A film that hopes to tell the story of the UK video games industry has arrived on Kickstarter – the second time it has sought funding from crowdsourcing.
From Bedrooms to Billions has already been successfully funded on Indiegogo, but filmmakers Anthony Caulfield & Nicola Caulfield have now turned to Kickstarter for additional funding. £18,000, to be precise.
“In 2012 we successfully ran our first crowdfunding campaign which allowed us to begin the principle photography, so we've been filming almost continuously throughout 2012 and are very close to completing all filming in 2013,” the pitch reads.
“However as is common with many films financed via crowdfunding, money is now needed to complete post-production, to secure archive footage, stills, music usage and clearances. Without these crucial elements the film would simply be two hours of talking heads and not the true and lasting documentary movie experience that the subject matter deserves.”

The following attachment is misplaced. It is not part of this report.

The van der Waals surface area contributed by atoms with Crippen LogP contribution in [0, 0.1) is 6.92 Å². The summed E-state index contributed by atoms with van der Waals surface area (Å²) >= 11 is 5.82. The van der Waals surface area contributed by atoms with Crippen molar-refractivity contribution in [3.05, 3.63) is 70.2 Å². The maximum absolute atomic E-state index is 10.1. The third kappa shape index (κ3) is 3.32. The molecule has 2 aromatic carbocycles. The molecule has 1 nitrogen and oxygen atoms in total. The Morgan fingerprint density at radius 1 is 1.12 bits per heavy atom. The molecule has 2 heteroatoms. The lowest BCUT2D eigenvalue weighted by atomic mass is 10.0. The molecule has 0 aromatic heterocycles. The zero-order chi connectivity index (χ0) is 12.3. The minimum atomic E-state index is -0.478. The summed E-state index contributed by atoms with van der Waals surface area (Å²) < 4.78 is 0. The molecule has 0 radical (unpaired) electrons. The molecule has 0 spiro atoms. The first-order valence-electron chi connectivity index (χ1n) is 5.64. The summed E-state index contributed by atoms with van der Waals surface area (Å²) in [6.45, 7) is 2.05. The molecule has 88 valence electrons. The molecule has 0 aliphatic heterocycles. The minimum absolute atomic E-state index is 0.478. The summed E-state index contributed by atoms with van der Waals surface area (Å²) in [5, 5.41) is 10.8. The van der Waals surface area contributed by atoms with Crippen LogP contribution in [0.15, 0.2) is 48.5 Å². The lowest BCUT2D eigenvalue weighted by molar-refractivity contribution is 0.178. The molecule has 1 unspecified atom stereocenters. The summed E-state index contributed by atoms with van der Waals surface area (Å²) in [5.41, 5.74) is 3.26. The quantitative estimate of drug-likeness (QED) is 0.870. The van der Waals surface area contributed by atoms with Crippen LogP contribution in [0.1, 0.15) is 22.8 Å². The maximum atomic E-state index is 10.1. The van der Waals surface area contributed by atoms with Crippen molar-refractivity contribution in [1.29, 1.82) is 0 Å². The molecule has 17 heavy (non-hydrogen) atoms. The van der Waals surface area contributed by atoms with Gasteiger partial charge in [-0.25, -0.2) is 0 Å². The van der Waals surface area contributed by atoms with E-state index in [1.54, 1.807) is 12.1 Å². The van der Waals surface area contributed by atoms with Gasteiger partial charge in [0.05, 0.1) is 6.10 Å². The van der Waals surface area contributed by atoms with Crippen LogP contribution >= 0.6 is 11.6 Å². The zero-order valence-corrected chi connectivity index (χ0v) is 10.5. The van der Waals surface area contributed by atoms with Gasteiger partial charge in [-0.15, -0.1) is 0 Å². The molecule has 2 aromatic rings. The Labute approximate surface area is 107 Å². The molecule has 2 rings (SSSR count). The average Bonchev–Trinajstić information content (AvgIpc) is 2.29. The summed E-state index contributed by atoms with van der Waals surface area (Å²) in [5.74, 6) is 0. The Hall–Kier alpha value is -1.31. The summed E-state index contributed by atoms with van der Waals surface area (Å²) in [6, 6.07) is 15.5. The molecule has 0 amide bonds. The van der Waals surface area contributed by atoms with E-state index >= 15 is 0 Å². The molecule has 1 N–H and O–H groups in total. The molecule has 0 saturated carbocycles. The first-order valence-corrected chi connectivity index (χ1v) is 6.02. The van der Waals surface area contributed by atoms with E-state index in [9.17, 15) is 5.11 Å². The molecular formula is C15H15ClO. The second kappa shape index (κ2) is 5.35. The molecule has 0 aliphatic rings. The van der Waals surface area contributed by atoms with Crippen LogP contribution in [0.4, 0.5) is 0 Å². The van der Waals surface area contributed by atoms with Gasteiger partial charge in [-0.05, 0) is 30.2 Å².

Quite how the team can describe its Indiegogo campaign as “successful” when it has now turned to Kickstarter for more money is open to question, although they argue that they “always wanted to run separate campaigns for the production and the post-production budget”.
Nonetheless, the aim remains to finish the two-hour film which tells the story of UK gaming from 1979 to the present. It has been in production for ten years and has amassed footage from interviews with the likes of Matthew Smith, David Braben, Gary Penn, Rob Hubbard, Julian Rignall, Martin Galway and Jeff Minter.
“From Bedrooms to Billions has been a very personal project for us since June 2008,” producer Anthony Caulfield stated. “Having completed many documentaries we have always wanted to document the rise of the British video games industry and the incredible story that went with it.”
Fellow producer Nicola Caulfield added: “This film will be a great piece of nostalgic entertainment that documents an important part of UK history. This era is so often overlooked and not known by young British talent looking to enter the games industry, as the vast majority of UK children, school leavers and even students believe that gaming originated mainly from the US and Japan and have little to no knowledge that a British games industry even once existed.”